Treaty Days on 160th Anniversary

CeliloFishingThis year, the Confederated Tribes of Warm Springs commemorates 160 year’s since the signing of the 1855 Treaty with the Tribes of Middle Oregon. As people who have always been sovereign nations, our treaty did not “give” us rights, it reserved the rights that we already had and had been exercising since the beginning of time. This included the right to hunt, fish and gather at “usual and accustomed” places. The Treaty also established a formal nation-to-nation relationship with the Federal government, a relationship that continues today.

But before the Treaty existed, the Wasco and Warm Springs peoples governed themselves and maintained diplomatic and trade relations with many Nations. We had distinct cultures and languages and lived along the Columbia River – one of the richest fishing and trade areas of the region. The river provided several species of salmon, lamprey and sturgeon, trade brought buffalo meat and hides, pipestone, obsidian, dentalia, and slaves. The trade network was said to reach as far north as Alaska and all the way to California.

Lewis and Clark, in their journals, estimated that there was between 7,200 and 10,400 Indian people living between Cascade Rapids and The Dalles between the years of 1805-1806. Increasing encroachment of white settlements along the Columbia River would eventually result in the removal of the Wasco and Warm Springs from the banks of the Columbia River.

In June of 1855, roughly 500 Wasco and Sahaptin speaking Indians gathered at The Dalles to negotiate the terms of the Treaty. During this time, there were not many English-speaking Indians so everything had to be translated into Kiksht and Sahaptin. Our language teachers often tell us, there are some words that do not translate into English so these negotiations must have been very difficult.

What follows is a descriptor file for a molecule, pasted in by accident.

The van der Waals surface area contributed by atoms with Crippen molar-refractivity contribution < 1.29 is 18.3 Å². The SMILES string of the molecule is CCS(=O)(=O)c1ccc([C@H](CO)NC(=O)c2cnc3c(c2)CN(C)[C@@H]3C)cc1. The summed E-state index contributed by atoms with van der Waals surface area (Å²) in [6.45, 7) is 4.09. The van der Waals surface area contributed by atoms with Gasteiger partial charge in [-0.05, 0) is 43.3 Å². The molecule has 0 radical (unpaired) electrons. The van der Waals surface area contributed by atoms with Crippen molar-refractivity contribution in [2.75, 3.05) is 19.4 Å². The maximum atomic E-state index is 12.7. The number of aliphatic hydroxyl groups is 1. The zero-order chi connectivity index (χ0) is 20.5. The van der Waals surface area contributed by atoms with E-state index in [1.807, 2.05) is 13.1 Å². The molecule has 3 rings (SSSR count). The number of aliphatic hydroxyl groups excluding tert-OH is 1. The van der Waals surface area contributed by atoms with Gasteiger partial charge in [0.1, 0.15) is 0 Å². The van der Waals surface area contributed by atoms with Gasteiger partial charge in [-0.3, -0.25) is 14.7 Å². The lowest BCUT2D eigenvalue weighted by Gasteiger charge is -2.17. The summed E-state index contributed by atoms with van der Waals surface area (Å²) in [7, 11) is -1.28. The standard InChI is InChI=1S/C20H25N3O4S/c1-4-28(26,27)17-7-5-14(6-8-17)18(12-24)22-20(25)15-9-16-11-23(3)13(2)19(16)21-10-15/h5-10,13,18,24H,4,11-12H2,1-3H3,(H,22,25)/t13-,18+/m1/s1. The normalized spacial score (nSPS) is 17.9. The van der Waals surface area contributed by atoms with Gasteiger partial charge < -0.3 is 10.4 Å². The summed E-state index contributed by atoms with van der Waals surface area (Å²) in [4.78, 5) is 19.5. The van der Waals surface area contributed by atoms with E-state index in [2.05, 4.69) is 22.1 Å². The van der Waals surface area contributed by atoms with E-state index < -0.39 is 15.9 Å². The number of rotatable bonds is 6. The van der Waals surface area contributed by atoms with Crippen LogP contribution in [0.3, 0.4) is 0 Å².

Over the course of the 3-day meeting, our leaders agreed to give up 10 million acres of land and reserved land between Mt. Jefferson and the Deschutes River for the exclusive use of the Wasco and Warm Springs Indians. The federal government agreed to build erect a sawmill, flouring mill, hospital buildings, school house, and to provide services for a term of fifteen years of a farmer, blacksmith, wagon and plough maker, physician, sawyer, miller, superintendent of farming, and a school teacher.

The Treaty outlines other areas including how the federal government would provide payment to the Tribes for the promotion and well being of the community, building structures, and erecting homes for head chiefs. In Article 5 of the Treaty, it discusses allotment of reservation land and in Article 7 it states that the Tribes will “promise to be friendly with all citizens…” and that we will “not make war on any other tribe of Indians”.

On June 25, 1855, one hundred and fifty Indian leaders signed the Treaty and within a few years, the Wasco and Warm Springs people relocated to Central Oregon. The Wascos settled primarily in the Agency area and the Warm Springs in the Simnasho area. Leaving the Columbia River, a place where deep cultural and spiritual ties, was a difficult decision for our leaders. But they also exhibited great foresight by ensuring that our people would be able to continue living and practicing our cultural ways and reserving our rights to hunt, fish, and gather in usual and accustomed places.

Today, there are many Tribal members who fish for smelt along the Sandy River, harvest eels at Willamette Falls, fish along the Columbia River, and hunt and gather roots and berries in various places throughout the state. We have the ability to continue our practices because of the negotiations that were done on our behalf 160 years ago.

Today’s battles for Indian rights are in the courtrooms and in the realm of public opinion. It is with that in mind, that each of us should have a basic working knowledge of the Treaty and for those who want to advocate for our rights within local, state, federal or international forums, a deep understanding of our Nation’s founding documents and understanding of familial ties to the Treaty is necessary. Our Treaty lives within each of us and we have a collective responsibility to honor the work our ancestors by contributing to the positive well being of this community and working to protect what we have.

Our Treaty mattered then, it matters now and it matters for our future.